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Ancient remedy more effective against MRSA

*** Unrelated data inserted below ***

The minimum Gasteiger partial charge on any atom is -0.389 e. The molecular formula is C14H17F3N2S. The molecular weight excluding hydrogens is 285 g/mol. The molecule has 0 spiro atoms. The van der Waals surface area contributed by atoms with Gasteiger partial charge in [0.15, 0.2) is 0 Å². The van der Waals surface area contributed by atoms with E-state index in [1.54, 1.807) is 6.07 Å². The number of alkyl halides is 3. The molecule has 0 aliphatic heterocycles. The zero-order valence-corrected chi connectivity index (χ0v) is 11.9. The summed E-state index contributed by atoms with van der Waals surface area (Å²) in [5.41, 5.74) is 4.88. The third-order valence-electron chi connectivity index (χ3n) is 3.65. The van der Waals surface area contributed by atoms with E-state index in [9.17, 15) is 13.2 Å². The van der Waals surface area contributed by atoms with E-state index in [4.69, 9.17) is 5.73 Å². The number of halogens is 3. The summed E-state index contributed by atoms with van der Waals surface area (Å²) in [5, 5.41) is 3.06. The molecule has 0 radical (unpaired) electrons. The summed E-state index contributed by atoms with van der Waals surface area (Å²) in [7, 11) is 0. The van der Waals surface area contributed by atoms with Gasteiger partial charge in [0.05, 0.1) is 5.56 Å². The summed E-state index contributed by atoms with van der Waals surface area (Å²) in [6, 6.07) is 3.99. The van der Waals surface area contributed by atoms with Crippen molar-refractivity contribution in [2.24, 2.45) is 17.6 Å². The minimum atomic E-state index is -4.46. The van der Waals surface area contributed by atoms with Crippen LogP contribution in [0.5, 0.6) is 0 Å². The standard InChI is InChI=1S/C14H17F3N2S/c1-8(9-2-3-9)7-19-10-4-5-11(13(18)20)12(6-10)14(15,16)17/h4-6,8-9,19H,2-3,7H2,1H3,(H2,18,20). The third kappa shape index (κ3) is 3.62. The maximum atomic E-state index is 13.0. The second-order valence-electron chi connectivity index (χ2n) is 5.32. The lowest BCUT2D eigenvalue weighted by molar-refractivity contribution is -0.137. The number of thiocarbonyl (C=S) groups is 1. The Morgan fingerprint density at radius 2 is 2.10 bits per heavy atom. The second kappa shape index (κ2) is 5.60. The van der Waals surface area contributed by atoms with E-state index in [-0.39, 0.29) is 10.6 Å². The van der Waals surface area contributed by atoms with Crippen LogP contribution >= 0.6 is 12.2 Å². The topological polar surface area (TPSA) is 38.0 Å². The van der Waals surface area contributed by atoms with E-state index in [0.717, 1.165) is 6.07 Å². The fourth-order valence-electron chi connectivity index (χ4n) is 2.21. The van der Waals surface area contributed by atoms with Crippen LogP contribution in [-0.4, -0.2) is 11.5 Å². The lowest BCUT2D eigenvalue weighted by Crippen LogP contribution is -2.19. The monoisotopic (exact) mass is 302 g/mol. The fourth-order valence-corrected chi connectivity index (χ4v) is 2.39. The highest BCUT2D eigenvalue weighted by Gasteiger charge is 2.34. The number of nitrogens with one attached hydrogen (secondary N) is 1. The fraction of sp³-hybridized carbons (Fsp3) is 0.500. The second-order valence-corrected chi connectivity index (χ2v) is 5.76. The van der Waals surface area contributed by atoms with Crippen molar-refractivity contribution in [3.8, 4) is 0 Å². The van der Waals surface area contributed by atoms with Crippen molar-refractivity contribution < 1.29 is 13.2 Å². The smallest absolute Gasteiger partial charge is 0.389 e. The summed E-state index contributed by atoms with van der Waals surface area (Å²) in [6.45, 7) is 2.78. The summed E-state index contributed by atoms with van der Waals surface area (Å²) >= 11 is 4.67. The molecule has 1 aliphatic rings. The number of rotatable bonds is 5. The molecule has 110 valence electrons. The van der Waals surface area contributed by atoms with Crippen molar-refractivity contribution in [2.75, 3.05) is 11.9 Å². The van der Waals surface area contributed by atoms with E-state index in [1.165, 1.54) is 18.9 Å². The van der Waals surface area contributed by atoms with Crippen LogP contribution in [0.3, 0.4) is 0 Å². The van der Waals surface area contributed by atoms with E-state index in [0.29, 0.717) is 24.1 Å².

Researchers discovered an ancient remedy for treating the methicillin-resistant Staphylococcus aureus (MRSA) in the Bald's Leechbook, which is one of the earliest known medical textbooks. Detailed instructions for creating the "eyesalve" remedy allowed researchers to recreate and then test it. The salve was first tested on cultures of MRSA and the results were astounding. The established culture of a few billion cells was reduced to just a few thousand cells left alive. The U.K. research team then asked a team in the U.S. to test the remedy in a live organism and they again found it to be more effective than today's antibiotics. Up to 90% of MRSA bacteria were killed in wound biopsies from mice.  An additional three batches of the treatment were made and all of them produced the same results and it maintains its potency for quite some time after being stored in bottles and refrigerated. While researchers admit that despite the success in the lab, it's not certain that it will actually work as an antibiotic, but they are extremely optimistic regarding its potential.*

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